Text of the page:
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Dev Spaces for Azure Kubernetes Services Now in Public Preview

Microsoft today announced Dev Spaces for Azure Kubernetes Services (AKS) is available in a public preview, simplifying development and debugging of team-oriented projects with many moving parts, including containers and microservices.

The service targets enterprise dev teams working with tools like Visual Studio 2017, Visual Studio Code and a command-line interface (CLI) on Windows, Mac or Linux.

Such teams are increasingly leveraging containers and microservices to create cloud-scale apps with a parallelized workflow that lets different team members work concurrently on different parts of a project. However, all those moving parts can create workflow problems, especially when it comes to individual debugging efforts.

Specifically, Microsoft said it created Dev Spaces to address issues such as:

  • How do you work on your service when it depends on other services that are also being changed at the same time?
  • How do you establish a baseline that all members in the team can work on until they are ready to commit changes?
  • How do you test any changes to a project end-to-end, considering your microservice by design only handles a specific functionality needed by the application?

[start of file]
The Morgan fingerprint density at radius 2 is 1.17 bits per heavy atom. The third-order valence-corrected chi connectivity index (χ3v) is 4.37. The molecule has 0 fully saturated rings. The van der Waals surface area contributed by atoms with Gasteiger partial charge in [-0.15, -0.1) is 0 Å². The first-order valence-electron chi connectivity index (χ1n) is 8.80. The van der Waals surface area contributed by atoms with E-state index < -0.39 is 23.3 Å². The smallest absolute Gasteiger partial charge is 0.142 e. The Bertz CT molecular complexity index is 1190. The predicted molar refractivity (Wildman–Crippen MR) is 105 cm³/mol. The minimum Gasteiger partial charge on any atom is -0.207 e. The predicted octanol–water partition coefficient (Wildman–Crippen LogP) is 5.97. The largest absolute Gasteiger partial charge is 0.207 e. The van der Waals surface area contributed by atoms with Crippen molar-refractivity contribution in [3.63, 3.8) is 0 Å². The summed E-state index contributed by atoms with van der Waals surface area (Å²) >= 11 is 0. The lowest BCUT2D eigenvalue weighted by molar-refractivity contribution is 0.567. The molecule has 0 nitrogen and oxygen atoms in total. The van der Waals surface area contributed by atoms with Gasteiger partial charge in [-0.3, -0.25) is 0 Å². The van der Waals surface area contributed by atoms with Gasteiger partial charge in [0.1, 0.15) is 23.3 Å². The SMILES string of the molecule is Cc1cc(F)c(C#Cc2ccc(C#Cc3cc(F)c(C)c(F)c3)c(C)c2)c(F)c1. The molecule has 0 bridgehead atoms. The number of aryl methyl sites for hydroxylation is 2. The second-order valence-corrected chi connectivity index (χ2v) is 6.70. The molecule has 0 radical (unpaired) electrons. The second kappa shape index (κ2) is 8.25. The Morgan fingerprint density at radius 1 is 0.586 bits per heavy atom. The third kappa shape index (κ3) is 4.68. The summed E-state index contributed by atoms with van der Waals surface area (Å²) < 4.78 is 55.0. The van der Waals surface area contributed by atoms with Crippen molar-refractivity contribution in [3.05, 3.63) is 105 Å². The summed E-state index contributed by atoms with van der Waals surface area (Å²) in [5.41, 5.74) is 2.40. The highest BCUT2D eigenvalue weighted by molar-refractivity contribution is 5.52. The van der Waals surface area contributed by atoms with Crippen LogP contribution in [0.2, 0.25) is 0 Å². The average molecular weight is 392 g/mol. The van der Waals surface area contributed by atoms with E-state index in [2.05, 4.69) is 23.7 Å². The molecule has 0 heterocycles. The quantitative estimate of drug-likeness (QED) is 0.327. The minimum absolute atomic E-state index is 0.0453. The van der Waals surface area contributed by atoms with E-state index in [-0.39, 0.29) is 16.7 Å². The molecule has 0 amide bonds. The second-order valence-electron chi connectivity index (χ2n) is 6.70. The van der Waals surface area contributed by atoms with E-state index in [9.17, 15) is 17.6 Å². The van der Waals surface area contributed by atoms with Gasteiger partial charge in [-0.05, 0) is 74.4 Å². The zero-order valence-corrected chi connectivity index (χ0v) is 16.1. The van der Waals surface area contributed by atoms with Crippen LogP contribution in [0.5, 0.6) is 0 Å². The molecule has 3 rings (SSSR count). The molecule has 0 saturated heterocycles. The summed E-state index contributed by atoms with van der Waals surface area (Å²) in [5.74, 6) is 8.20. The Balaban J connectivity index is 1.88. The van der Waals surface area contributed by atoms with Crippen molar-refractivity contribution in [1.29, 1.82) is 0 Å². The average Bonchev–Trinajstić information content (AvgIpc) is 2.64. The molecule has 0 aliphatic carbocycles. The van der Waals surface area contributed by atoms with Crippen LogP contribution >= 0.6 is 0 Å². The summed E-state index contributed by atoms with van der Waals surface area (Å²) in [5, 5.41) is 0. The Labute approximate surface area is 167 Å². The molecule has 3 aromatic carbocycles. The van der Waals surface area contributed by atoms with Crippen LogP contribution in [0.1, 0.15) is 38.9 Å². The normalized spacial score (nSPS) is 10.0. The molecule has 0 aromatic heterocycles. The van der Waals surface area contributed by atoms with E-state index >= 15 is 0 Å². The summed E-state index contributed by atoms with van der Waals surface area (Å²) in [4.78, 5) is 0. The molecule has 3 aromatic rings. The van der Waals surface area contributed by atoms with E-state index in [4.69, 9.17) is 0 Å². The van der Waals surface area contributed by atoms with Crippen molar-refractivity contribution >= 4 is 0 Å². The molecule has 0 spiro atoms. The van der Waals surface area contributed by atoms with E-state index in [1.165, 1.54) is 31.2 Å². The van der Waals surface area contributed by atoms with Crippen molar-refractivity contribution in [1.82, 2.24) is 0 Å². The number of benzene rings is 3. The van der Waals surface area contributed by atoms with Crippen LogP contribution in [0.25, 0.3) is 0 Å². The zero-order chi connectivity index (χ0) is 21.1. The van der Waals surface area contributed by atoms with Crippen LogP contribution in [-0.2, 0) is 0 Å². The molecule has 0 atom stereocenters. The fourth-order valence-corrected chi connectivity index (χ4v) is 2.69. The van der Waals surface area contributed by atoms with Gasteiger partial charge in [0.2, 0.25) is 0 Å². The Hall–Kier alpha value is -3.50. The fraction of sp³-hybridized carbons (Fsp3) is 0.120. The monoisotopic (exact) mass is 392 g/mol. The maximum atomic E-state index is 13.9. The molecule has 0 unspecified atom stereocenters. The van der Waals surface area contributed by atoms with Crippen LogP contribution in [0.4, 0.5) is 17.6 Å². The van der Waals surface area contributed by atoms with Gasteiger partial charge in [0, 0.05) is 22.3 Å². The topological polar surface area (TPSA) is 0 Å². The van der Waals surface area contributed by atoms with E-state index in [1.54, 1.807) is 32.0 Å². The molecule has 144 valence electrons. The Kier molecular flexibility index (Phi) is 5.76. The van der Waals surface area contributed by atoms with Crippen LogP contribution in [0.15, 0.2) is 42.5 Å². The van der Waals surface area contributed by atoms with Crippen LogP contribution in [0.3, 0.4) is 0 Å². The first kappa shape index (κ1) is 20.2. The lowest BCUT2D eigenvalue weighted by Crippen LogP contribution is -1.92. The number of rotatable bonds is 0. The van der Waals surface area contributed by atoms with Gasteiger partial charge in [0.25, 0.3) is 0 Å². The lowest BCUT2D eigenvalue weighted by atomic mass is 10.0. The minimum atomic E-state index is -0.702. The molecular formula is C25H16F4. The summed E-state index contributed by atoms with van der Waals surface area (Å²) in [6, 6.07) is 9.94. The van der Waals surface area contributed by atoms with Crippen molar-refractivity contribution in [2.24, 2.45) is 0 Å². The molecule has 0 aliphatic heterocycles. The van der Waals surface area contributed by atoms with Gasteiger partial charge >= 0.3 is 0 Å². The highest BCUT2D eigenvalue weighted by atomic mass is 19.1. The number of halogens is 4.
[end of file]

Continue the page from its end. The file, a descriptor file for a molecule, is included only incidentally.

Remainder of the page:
Normally, a developer trying to fix a bug in such an app would need to configure a local development environment to mimic production including setting up an IDE, building a tool chain, containerized service dependencies, a local Kubernetes environment, mocks for backing services and so on.

Microsoft says its new offering does away with all that hassle, along with clearing up the accumulated clutter on a local machine after the debugging process is finished.

"With Dev Spaces, all a new developer needs is their IDE and the Azure CLI," Gabe Monroy said in a blog post today (July 9). "Simply create a new Dev Space inside AKS and begin working on any component in the microservice environment safely, without impeding other traffic flows."

Developers can connect their IDE or code editor to an AKS cluster supporting Dev Spaces and work in their own "space" into which they can clone and "up" other services their individual component works with. That lets them edit and debug their services while always operating in the context of the overall application.

Besides easing the debugging experience by compressing work that might take days into just seconds, letting developers edit and debug microservices independently from Visual Studio and Visual Studio Code, the service can also be used in other ways.

"We are excited to see customers starting to use Dev Spaces for other scenarios such as integration testing and for supporting their GitHub flow," Balan Subramanian said in another blog post."

The public preview follows a private preview announced during the Build conference in May. While it currently works with .NET Core (with VS Code and CLI or VS 2017 and CLI) and Node.js (with VS Code and CLI), support for additional languages is expected over the next few months.

For more information, interested developers can check out the GitHub repo that hosts code samples to support product guides along with high-level insights into the product's roadmap; Azure Dev Spaces documentation and the main Azure Dev Spaces site.

About the Author

David Ramel is the editor of Visual Studio Magazine.

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